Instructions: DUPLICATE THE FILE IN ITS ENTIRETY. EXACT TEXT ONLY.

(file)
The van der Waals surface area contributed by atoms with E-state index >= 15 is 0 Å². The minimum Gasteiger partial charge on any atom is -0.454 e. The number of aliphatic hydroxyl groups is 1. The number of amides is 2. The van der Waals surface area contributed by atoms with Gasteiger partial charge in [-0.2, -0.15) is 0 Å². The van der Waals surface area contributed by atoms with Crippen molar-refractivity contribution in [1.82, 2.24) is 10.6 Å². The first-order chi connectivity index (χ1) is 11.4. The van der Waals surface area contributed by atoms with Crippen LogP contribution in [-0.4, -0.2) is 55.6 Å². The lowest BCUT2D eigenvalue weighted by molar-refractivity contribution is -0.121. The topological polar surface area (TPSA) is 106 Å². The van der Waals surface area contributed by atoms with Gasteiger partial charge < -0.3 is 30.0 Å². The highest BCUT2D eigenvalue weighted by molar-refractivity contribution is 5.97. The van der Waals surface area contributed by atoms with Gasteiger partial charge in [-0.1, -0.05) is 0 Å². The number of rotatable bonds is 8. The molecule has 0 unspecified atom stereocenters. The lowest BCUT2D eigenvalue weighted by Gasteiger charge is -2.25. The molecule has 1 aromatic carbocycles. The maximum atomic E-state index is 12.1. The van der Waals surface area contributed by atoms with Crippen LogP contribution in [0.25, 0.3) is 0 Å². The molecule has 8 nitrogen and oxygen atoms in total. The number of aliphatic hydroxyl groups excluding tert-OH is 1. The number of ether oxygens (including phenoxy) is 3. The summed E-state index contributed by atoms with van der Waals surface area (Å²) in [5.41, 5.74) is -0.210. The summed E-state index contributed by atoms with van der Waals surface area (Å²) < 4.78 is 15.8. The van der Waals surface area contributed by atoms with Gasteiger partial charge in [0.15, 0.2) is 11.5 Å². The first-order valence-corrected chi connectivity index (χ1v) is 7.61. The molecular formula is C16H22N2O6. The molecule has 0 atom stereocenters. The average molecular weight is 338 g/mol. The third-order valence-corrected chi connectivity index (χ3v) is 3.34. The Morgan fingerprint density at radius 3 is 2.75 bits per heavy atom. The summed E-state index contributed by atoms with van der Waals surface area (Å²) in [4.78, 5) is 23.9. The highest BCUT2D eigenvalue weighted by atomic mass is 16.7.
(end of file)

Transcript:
The van der Waals surface area contributed by atoms with E-state index >= 15 is 0 Å². The minimum Gasteiger partial charge on any atom is -0.454 e. The number of aliphatic hydroxyl groups is 1. The number of amides is 2. The van der Waals surface area contributed by atoms with Gasteiger partial charge in [-0.2, -0.15) is 0 Å². The van der Waals surface area contributed by atoms with Crippen molar-refractivity contribution in [1.82, 2.24) is 10.6 Å². The first-order chi connectivity index (χ1) is 11.4. The van der Waals surface area contributed by atoms with Crippen LogP contribution in [-0.4, -0.2) is 55.6 Å². The lowest BCUT2D eigenvalue weighted by molar-refractivity contribution is -0.121. The topological polar surface area (TPSA) is 106 Å². The van der Waals surface area contributed by atoms with Gasteiger partial charge < -0.3 is 30.0 Å². The highest BCUT2D eigenvalue weighted by molar-refractivity contribution is 5.97. The van der Waals surface area contributed by atoms with Gasteiger partial charge in [-0.1, -0.05) is 0 Å². The number of rotatable bonds is 8. The molecule has 0 unspecified atom stereocenters. The lowest BCUT2D eigenvalue weighted by Gasteiger charge is -2.25. The molecule has 1 aromatic carbocycles. The maximum atomic E-state index is 12.1. The van der Waals surface area contributed by atoms with Crippen LogP contribution in [0.25, 0.3) is 0 Å². The molecule has 8 nitrogen and oxygen atoms in total. The number of aliphatic hydroxyl groups excluding tert-OH is 1. The number of ether oxygens (including phenoxy) is 3. The summed E-state index contributed by atoms with van der Waals surface area (Å²) in [5.41, 5.74) is -0.210. The summed E-state index contributed by atoms with van der Waals surface area (Å²) < 4.78 is 15.8. The van der Waals surface area contributed by atoms with Gasteiger partial charge in [0.15, 0.2) is 11.5 Å². The first-order valence-corrected chi connectivity index (χ1v) is 7.61. The molecular formula is C16H22N2O6. The molecule has 0 atom stereocenters. The average molecular weight is 338 g/mol. The third-order valence-corrected chi connectivity index (χ3v) is 3.34. The Morgan fingerprint density at radius 3 is 2.75 bits per heavy atom. The summed E-state index contributed by atoms with van der Waals surface area (Å²) in [4.78, 5) is 23.9. The highest BCUT2D eigenvalue weighted by atomic mass is 16.7.